Humza Yousaf’s mother-in-law ‘left heart in Gaza’ after escaping conflict

Elizabeth and Maged El-Nakla, the parents of Mr Yousaf’s wife Nadia, were visiting relatives last month when the conflict broke out.

Ted Hennessey
Monday 20 November 2023 20:05 GMT
Humza Yousaf’s in-laws were trapped in Gaza during the conflict (Jane Barlow/PA)
Humza Yousaf’s in-laws were trapped in Gaza during the conflict (Jane Barlow/PA)

Scottish First Minister Humza Yousaf’s mother-in-law has said she left her heart in Gaza having been stuck there amid the Israel-Hamas conflict.

Elizabeth and Maged El-Nakla, the parents of Mr Yousaf’s wife Nadia, were visiting relatives last month when the conflict broke out, leaving them trapped in the Palestinian territory for weeks.

Ms El-Nakla, from Dundee, said she and her husband experienced a “living nightmare” when bombings began in the region.

The couple were able to return to Scotland earlier this month after being permitted to pass through the Rafah border crossing into Egypt.

Ms El-Nakla told Sky News: “It still feels very surreal, waking up in the middle of the night and I hear silence and in the dark. And then I remember I’m at home and that I’m safe.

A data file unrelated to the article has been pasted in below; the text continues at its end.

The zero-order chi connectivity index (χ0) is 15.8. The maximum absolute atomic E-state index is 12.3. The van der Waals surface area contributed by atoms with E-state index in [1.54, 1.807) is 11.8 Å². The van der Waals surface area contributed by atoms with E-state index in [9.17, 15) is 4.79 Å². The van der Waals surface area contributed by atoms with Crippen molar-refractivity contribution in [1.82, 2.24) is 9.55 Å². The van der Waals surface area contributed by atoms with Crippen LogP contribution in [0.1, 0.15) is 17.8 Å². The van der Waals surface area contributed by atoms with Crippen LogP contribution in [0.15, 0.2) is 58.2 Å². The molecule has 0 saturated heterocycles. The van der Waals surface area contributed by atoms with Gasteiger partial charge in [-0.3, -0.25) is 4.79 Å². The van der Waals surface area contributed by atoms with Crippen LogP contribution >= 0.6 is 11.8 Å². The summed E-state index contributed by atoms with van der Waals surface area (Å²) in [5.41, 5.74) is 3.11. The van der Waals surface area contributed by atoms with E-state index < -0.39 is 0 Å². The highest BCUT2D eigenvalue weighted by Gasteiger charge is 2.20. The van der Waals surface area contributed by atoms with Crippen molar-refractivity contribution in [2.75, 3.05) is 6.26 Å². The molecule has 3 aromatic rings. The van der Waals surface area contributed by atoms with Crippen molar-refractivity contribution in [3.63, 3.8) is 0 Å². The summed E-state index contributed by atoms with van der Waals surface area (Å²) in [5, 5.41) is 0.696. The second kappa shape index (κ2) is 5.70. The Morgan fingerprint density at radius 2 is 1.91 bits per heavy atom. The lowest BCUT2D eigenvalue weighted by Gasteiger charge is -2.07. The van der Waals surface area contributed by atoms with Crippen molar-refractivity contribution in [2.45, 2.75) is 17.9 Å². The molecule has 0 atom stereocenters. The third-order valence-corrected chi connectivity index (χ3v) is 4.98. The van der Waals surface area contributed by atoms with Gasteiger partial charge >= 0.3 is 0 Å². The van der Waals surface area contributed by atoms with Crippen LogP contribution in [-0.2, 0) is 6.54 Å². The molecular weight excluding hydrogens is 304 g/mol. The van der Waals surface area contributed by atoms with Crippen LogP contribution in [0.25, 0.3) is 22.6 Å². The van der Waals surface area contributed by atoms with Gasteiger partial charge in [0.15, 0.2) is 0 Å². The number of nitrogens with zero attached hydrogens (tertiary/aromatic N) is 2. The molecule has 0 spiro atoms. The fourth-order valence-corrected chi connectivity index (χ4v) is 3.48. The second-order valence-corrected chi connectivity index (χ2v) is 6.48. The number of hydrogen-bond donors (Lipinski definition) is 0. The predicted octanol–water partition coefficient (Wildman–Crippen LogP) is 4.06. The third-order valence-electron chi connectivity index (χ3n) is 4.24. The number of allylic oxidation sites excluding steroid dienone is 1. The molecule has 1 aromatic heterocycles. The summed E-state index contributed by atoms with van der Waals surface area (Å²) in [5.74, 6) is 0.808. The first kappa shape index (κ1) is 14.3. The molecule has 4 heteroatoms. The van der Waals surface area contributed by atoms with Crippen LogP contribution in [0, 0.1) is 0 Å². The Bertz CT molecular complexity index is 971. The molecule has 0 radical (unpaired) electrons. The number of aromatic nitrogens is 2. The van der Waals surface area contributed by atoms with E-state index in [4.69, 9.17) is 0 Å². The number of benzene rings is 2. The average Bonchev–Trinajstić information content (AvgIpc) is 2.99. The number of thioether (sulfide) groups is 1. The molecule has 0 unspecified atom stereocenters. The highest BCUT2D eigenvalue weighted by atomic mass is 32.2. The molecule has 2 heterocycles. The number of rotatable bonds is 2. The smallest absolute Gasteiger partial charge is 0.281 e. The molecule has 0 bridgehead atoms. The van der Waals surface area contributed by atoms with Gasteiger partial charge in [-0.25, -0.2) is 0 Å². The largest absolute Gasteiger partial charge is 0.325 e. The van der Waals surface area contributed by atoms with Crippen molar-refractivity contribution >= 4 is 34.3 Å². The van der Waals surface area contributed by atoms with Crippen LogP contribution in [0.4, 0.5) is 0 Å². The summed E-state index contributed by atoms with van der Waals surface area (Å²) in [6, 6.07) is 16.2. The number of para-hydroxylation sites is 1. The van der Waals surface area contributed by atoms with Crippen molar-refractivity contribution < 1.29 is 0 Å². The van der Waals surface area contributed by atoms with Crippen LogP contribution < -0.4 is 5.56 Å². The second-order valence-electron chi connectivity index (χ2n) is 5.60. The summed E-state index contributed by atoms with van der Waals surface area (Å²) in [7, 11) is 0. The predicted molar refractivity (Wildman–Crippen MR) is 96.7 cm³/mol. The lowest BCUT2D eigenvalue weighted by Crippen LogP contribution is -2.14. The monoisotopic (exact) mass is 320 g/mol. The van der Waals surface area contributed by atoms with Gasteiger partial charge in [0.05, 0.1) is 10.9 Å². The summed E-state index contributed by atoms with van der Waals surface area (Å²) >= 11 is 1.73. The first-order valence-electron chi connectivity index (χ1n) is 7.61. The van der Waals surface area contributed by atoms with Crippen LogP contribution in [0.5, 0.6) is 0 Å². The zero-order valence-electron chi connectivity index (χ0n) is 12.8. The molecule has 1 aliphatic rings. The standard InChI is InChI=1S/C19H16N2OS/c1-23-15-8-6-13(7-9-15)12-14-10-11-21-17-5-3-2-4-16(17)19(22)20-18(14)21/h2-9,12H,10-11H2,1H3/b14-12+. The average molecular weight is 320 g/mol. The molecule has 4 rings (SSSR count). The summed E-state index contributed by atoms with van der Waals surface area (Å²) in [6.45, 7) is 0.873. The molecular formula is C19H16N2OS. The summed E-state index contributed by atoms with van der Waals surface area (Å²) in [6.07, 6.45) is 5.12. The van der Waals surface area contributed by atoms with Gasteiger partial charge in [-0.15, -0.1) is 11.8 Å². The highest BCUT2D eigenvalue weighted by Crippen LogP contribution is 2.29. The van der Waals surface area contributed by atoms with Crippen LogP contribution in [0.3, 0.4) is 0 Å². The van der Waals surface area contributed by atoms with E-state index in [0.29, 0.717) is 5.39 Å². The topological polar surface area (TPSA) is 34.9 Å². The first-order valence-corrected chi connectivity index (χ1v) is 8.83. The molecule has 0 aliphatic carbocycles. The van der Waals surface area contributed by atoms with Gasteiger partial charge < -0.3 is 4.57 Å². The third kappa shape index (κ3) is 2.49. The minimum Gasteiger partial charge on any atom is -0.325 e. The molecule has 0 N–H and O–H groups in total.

“I feel very grateful for that. I walk down to my sister-in-law, who lives five minutes away, in the rain, in the dark, but feeling safe.

“I think no-one can understand how that makes you feel when you’ve been in a situation where you think that you may die.

“Unfortunately, until our family and the people that we know and love and everyone in Gaza are safe, I don’t think we will get it. And I think my life has changed forever.”

Speaking of the conflict, Ms El-Nakla said: “I wouldn’t wish that situation on my worst enemy.”

The couple managed the leave the region on November 3 after two failed attempts.

Ms El-Nakla spoke of losing hope “so many times”, also telling of fears about never getting home.

She added: “I hadn’t slept for 48 hours. I hadn’t slept for nearly three weeks. And you’re just so relieved. But you still don’t believe it and you’re so exhausted.

“Then you get on the bus and you see all these happy children. We were given a bottle of water and a pack of biscuits. And it is such a relief. You can’t imagine.

“But, again, your heart is torn. I left my heart in Gaza and I didn’t bring it home with me.”

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